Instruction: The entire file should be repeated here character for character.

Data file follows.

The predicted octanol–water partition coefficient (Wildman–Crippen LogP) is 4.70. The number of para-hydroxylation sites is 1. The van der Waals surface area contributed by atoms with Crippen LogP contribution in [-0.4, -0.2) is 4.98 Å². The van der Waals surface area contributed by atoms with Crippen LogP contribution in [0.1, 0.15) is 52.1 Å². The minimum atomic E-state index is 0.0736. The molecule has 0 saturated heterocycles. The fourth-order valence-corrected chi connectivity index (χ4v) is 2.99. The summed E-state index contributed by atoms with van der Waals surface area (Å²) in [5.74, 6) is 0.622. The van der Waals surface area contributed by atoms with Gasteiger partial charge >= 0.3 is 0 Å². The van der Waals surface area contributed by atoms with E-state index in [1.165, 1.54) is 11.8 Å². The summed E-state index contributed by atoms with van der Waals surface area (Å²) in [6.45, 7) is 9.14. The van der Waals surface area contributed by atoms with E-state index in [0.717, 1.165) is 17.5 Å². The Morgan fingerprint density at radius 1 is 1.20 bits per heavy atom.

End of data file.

The predicted octanol–water partition coefficient (Wildman–Crippen LogP) is 4.70. The number of para-hydroxylation sites is 1. The van der Waals surface area contributed by atoms with Crippen LogP contribution in [-0.4, -0.2) is 4.98 Å². The van der Waals surface area contributed by atoms with Crippen LogP contribution in [0.1, 0.15) is 52.1 Å². The minimum atomic E-state index is 0.0736. The molecule has 0 saturated heterocycles. The fourth-order valence-corrected chi connectivity index (χ4v) is 2.99. The summed E-state index contributed by atoms with van der Waals surface area (Å²) in [5.74, 6) is 0.622. The van der Waals surface area contributed by atoms with Gasteiger partial charge >= 0.3 is 0 Å². The van der Waals surface area contributed by atoms with E-state index in [1.165, 1.54) is 11.8 Å². The summed E-state index contributed by atoms with van der Waals surface area (Å²) in [6.45, 7) is 9.14. The van der Waals surface area contributed by atoms with E-state index in [0.717, 1.165) is 17.5 Å². The Morgan fingerprint density at radius 1 is 1.20 bits per heavy atom.